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Would it be wise for the victim in a criminal case to meet with the defense attorney in order to help the defendant?

Dallas, TX |

The victim has filed an affidavit to dismiss any charges through the DA/Prosecutor's office, but was told the paperwork would not be "considered" in court, only filed. Should he provide the defendant's attorney with a copy of the signed affidavit or a letter stating he does not wish to file charges?

Attorney Answers 5


It is probably only THROUGH the defense attorney that the affidavit of non-prosecution will have much chance of being effective. The affidavit is only one piece of the puzzle. The affidavit needs to be backed up with persuasive advocacy. A lawyer needs to breath life into that piece of paper.

There is nothing wrong with a witness being openly on-board with the defense.

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Prosecutors are not in the business of dismissing cases. They're there to prosecute and to do otherwise goes against the grain. If the complaining witness wants to see a charge dismissed, then he should absolutely work with the defense attorney. Obtaining a dismissal is often counter-intuitive to the lay person. The complaining witness may present a lot of reasons for wanting a charge dismissed that end up unintentionally bolstering the prosecutor's desire to continue to prosecute.

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A crime victim is witness.

Witnesses are free to speak with the attorney for the defense.

"Wise" depends on all the details of the situation. If a person who is cast in the role of "victim" in a case wishes to help the defense by talking with the defense lawyer, that is permitted.

Answers on Avvo are for general information purposes only and should not be relied upon as legal advice. No attorney / client relationship is created by providing this answer. For specific advice about your situation, you should consult a competent attorney of your choosing.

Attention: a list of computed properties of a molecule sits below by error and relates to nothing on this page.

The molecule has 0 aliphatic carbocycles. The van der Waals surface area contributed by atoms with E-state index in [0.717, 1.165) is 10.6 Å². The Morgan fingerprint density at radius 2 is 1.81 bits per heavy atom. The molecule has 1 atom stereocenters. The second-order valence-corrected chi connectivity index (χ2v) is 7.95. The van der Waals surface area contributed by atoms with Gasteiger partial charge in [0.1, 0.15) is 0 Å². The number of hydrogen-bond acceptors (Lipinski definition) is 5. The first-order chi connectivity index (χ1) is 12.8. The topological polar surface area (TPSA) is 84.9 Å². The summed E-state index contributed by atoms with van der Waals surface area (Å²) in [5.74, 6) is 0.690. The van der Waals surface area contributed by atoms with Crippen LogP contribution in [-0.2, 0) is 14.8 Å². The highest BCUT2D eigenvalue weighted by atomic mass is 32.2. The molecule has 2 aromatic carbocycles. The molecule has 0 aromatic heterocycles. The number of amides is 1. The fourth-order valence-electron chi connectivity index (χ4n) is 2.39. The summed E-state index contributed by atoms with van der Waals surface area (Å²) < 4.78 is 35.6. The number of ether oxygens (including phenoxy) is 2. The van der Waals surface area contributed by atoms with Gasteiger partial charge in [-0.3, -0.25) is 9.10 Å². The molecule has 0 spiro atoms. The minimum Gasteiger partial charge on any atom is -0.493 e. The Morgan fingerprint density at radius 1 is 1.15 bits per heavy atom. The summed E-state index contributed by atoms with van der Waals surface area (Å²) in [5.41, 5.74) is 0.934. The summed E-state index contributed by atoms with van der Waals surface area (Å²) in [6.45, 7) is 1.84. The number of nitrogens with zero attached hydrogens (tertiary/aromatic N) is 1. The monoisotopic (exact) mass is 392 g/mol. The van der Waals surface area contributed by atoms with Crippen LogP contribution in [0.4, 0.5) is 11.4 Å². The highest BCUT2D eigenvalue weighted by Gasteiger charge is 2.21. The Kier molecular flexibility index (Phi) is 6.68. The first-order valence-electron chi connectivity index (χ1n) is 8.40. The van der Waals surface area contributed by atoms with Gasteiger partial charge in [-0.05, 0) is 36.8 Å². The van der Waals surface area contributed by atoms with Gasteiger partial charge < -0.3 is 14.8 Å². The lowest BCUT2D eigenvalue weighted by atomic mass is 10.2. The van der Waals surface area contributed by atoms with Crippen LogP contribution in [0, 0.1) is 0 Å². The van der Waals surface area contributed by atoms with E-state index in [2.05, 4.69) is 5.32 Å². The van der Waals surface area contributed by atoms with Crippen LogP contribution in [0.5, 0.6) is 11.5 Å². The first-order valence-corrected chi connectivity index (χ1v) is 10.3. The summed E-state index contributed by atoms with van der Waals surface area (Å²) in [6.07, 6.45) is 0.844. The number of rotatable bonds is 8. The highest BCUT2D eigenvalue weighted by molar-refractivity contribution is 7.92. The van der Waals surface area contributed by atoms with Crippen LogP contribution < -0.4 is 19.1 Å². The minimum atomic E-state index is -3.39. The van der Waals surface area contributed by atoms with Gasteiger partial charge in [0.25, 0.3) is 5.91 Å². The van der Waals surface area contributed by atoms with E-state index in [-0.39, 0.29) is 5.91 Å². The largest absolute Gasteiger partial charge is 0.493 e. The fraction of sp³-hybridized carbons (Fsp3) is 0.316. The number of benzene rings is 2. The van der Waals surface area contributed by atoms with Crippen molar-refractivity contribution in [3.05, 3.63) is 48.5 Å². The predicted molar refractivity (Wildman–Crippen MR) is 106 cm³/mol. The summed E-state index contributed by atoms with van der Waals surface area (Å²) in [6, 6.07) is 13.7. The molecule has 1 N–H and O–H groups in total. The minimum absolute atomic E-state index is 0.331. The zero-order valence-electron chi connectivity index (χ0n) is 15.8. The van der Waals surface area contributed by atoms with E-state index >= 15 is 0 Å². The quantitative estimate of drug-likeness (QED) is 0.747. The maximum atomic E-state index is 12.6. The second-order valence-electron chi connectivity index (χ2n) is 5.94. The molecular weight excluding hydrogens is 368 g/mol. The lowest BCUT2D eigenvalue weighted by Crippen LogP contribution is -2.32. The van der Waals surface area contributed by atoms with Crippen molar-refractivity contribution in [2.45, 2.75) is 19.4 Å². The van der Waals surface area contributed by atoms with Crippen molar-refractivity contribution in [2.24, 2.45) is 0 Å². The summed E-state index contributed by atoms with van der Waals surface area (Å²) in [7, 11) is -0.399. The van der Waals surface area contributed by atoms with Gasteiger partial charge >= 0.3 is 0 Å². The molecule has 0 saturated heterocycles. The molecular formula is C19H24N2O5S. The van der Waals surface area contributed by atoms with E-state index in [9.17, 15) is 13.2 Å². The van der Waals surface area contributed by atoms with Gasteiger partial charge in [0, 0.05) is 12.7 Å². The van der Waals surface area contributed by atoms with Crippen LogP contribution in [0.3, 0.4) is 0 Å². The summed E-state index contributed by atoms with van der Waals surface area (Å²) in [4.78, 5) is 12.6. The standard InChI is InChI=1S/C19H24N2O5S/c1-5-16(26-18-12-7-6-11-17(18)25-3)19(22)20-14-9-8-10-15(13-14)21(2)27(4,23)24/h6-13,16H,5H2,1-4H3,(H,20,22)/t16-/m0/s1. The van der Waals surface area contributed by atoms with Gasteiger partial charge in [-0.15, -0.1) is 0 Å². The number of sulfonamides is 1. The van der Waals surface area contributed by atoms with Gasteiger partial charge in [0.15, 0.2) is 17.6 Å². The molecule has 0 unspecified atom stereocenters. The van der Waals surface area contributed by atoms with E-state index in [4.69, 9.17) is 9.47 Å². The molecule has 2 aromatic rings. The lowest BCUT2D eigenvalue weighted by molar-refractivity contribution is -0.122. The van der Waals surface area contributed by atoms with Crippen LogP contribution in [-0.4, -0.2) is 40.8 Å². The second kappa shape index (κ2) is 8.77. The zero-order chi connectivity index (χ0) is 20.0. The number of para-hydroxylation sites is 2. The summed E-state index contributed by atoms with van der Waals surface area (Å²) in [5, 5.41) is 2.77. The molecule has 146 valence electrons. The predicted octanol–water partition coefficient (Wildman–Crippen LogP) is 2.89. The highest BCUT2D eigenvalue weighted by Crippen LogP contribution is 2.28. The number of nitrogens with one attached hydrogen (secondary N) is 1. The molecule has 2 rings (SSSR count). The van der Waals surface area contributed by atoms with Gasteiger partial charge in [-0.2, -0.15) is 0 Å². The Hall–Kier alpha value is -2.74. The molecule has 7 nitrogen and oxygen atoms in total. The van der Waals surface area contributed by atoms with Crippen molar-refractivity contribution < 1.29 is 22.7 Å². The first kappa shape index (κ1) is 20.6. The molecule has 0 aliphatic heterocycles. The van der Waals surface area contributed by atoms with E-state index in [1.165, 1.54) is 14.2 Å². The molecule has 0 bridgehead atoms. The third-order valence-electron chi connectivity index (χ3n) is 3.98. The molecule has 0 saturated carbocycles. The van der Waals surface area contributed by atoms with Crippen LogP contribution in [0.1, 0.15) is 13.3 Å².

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Depends on which "he" you are taliking about. He as CW is free to talk to anybody they like, and so is the defense attorney, the State's skewed beliefs about that not withstanding. If you are talking about the State, then it's "Not should, must". Such an affidavit is clearly exculpatory "Brady" material. As such, failure by the prosecutor to make it available to the Defense Counsel calls the State's whole case into question. Must. Dig?

As to CW meeting with defense counsel, that's up to him/er (and their counsel). If all is on the up and up, they should not fear from a filing a false report or obstruction beef. But the State does not care for their CW changing their story, in a formal way. Bear that in mind. They may certainly threaten to file "Filing a false report". But they seldom do so.
I'd say get an atty, but I suspect you are one.

This answer is in the nature of general information only and does not constitute legal advice or the formation of an attorney-client relationship.

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Everyone here has provided excellent advice. The non-prosecution affidavit can produce results in the right type of case. By all means, if the "victim" is willing to speak with the defense lawyer, allow the lawyer to facilitate this meeting.

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